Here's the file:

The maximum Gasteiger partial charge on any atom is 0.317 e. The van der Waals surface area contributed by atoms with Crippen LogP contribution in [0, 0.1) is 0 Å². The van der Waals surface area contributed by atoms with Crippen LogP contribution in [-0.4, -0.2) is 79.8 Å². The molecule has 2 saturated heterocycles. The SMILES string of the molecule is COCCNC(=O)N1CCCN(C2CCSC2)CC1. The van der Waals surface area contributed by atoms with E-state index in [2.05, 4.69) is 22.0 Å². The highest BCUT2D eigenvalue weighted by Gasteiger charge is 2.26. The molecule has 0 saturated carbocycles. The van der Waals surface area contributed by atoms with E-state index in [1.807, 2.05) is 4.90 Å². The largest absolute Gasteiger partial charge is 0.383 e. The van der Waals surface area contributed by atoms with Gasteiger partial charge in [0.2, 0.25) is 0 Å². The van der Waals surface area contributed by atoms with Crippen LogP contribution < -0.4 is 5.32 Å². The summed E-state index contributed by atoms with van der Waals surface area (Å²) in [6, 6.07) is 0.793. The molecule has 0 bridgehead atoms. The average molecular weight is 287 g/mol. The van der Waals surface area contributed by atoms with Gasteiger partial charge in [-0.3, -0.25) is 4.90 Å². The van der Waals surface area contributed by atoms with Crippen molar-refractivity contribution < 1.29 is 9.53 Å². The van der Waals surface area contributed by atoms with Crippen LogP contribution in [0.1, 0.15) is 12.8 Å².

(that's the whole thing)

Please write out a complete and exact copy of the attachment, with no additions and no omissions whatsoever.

The maximum Gasteiger partial charge on any atom is 0.317 e. The van der Waals surface area contributed by atoms with Crippen LogP contribution in [0, 0.1) is 0 Å². The van der Waals surface area contributed by atoms with Crippen LogP contribution in [-0.4, -0.2) is 79.8 Å². The molecule has 2 saturated heterocycles. The SMILES string of the molecule is COCCNC(=O)N1CCCN(C2CCSC2)CC1. The van der Waals surface area contributed by atoms with E-state index in [2.05, 4.69) is 22.0 Å². The highest BCUT2D eigenvalue weighted by Gasteiger charge is 2.26. The molecule has 0 saturated carbocycles. The van der Waals surface area contributed by atoms with E-state index in [1.807, 2.05) is 4.90 Å². The largest absolute Gasteiger partial charge is 0.383 e. The van der Waals surface area contributed by atoms with Gasteiger partial charge in [0.2, 0.25) is 0 Å². The van der Waals surface area contributed by atoms with Crippen LogP contribution < -0.4 is 5.32 Å². The summed E-state index contributed by atoms with van der Waals surface area (Å²) in [6, 6.07) is 0.793. The molecule has 0 bridgehead atoms. The average molecular weight is 287 g/mol. The van der Waals surface area contributed by atoms with Gasteiger partial charge in [-0.3, -0.25) is 4.90 Å². The van der Waals surface area contributed by atoms with Crippen molar-refractivity contribution < 1.29 is 9.53 Å². The van der Waals surface area contributed by atoms with Crippen LogP contribution in [0.1, 0.15) is 12.8 Å².